When the Time Traveller courageously stepped out of his machine for the first time, he found himself in the year 802,700--and everything has changed. In another, more utopian age, creatures seemed to dwell together in perfect harmony. The Time Traveller thought he could study these marvelous beings--unearth their secret and then retum to his own time--until he discovered that his invention, his only avenue of escape, had been stolen.
I picked this book up on a whim – I had been reading a lot of YA books and still had one more to read and review, but I really fancied something in a different genre and seeing as this book is only 120-odd pages I thought I could slip it in easily enough. Long term followers will be aware that I don’t tend to read many classics (Jane Eyre and Pride and Prejudice are still books I might get around too at some point), but I’ve quite enjoyed dipping into HG Wells back catalogue in the past plus I just love time travel stories. I blame Marty McFly and Doc Brown for that particular love!
The story is told by a friend of the Time Traveller who first of all hears his theories of time travel and then his extraordinary story of his first travel through time. One of the things that I noticed almost straight away is the lack of names given characters in this story. The Time Traveller is always referred to as the Time Traveller, his dinner companions are usually referred to by their jobs – the Journalist, the Editor, the Doctor (no, not The Doctor...at least I don’t think!). This allows them to almost be caricatures in your own head rather than actual personalities.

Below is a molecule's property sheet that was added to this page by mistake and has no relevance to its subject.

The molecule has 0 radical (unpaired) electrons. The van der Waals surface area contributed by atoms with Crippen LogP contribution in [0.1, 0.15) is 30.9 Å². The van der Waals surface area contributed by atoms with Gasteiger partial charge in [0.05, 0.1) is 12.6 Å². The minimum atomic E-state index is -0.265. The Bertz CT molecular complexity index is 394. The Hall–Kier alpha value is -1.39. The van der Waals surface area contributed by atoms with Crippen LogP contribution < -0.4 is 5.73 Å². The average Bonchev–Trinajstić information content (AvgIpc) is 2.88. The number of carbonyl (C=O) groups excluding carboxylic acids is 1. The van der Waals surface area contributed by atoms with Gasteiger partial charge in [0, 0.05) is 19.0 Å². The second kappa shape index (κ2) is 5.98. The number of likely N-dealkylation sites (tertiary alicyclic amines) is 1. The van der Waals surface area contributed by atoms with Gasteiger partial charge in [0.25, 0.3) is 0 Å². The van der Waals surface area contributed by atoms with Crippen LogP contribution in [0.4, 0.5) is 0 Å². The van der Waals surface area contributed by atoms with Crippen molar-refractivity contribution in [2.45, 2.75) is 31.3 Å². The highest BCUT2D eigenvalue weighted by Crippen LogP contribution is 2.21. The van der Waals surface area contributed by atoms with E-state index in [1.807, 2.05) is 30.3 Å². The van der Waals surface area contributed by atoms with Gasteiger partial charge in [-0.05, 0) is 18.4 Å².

As to the adventure, it is both similar and completely different to the numerous films based on the book. He does travel to the far future and meet the child-like Eloi (his words) and the dark dwelling Morlocks. Overall, there is less action in the story than you’d expect with most of it based on thoughts and a lot of walking around rather than much positive action. The Traveller has numerous theories as to how the Eloi and Morlocks evolved – so at times it almost feels like a subtle lecture from HG Wells on the ills of the class system in Victorian times.
That said, there are some fascinating ideas that are played with and the Travellers experience both with the Eloi and the Morlock and his other adventures in time are never less than interesting. It is easy to understand how this has become the template for most time travel stories. Well’s writing is both challenging and encouraging. This is a classic for a reason and one I think is worth reading for any fan of time travel stories.
Recommended for fans of Alexander Dumas and Lewis Carroll. 8 out of 10